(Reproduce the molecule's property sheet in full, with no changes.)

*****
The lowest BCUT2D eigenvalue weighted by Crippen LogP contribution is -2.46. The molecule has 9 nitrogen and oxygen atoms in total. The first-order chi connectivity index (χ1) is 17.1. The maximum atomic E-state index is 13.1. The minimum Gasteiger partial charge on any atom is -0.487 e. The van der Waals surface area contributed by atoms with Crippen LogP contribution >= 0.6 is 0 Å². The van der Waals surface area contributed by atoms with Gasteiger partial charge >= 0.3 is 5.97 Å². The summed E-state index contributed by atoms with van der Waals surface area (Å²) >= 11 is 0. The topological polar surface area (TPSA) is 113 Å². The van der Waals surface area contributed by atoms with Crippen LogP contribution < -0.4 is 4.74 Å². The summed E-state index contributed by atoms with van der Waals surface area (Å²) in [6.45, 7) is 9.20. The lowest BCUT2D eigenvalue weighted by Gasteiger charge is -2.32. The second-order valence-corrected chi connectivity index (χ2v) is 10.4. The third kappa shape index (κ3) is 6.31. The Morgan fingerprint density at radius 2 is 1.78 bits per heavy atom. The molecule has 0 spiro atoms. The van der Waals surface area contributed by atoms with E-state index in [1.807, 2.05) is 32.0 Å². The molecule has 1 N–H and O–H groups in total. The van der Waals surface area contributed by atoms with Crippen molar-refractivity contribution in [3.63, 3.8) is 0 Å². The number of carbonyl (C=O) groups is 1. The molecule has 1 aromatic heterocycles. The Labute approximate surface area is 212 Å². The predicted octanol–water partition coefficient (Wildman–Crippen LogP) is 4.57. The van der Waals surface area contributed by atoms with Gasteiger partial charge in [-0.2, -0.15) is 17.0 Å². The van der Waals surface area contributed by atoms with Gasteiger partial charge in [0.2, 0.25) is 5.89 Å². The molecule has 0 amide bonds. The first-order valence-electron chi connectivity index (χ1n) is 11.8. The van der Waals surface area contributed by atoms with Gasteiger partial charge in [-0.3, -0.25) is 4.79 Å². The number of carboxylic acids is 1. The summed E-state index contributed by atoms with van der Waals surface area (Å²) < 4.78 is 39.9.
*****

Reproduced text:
The lowest BCUT2D eigenvalue weighted by Crippen LogP contribution is -2.46. The molecule has 9 nitrogen and oxygen atoms in total. The first-order chi connectivity index (χ1) is 17.1. The maximum atomic E-state index is 13.1. The minimum Gasteiger partial charge on any atom is -0.487 e. The van der Waals surface area contributed by atoms with Crippen LogP contribution >= 0.6 is 0 Å². The van der Waals surface area contributed by atoms with Gasteiger partial charge >= 0.3 is 5.97 Å². The summed E-state index contributed by atoms with van der Waals surface area (Å²) >= 11 is 0. The topological polar surface area (TPSA) is 113 Å². The van der Waals surface area contributed by atoms with Crippen LogP contribution < -0.4 is 4.74 Å². The summed E-state index contributed by atoms with van der Waals surface area (Å²) in [6.45, 7) is 9.20. The lowest BCUT2D eigenvalue weighted by Gasteiger charge is -2.32. The second-order valence-corrected chi connectivity index (χ2v) is 10.4. The third kappa shape index (κ3) is 6.31. The Morgan fingerprint density at radius 2 is 1.78 bits per heavy atom. The molecule has 0 spiro atoms. The van der Waals surface area contributed by atoms with E-state index in [1.807, 2.05) is 32.0 Å². The molecule has 1 N–H and O–H groups in total. The van der Waals surface area contributed by atoms with Crippen molar-refractivity contribution in [3.63, 3.8) is 0 Å². The number of carbonyl (C=O) groups is 1. The molecule has 1 aromatic heterocycles. The Labute approximate surface area is 212 Å². The predicted octanol–water partition coefficient (Wildman–Crippen LogP) is 4.57. The van der Waals surface area contributed by atoms with Gasteiger partial charge in [-0.2, -0.15) is 17.0 Å². The van der Waals surface area contributed by atoms with Gasteiger partial charge in [0.2, 0.25) is 5.89 Å². The molecule has 0 amide bonds. The first-order valence-electron chi connectivity index (χ1n) is 11.8. The van der Waals surface area contributed by atoms with Gasteiger partial charge in [-0.3, -0.25) is 4.79 Å². The number of carboxylic acids is 1. The summed E-state index contributed by atoms with van der Waals surface area (Å²) < 4.78 is 39.9.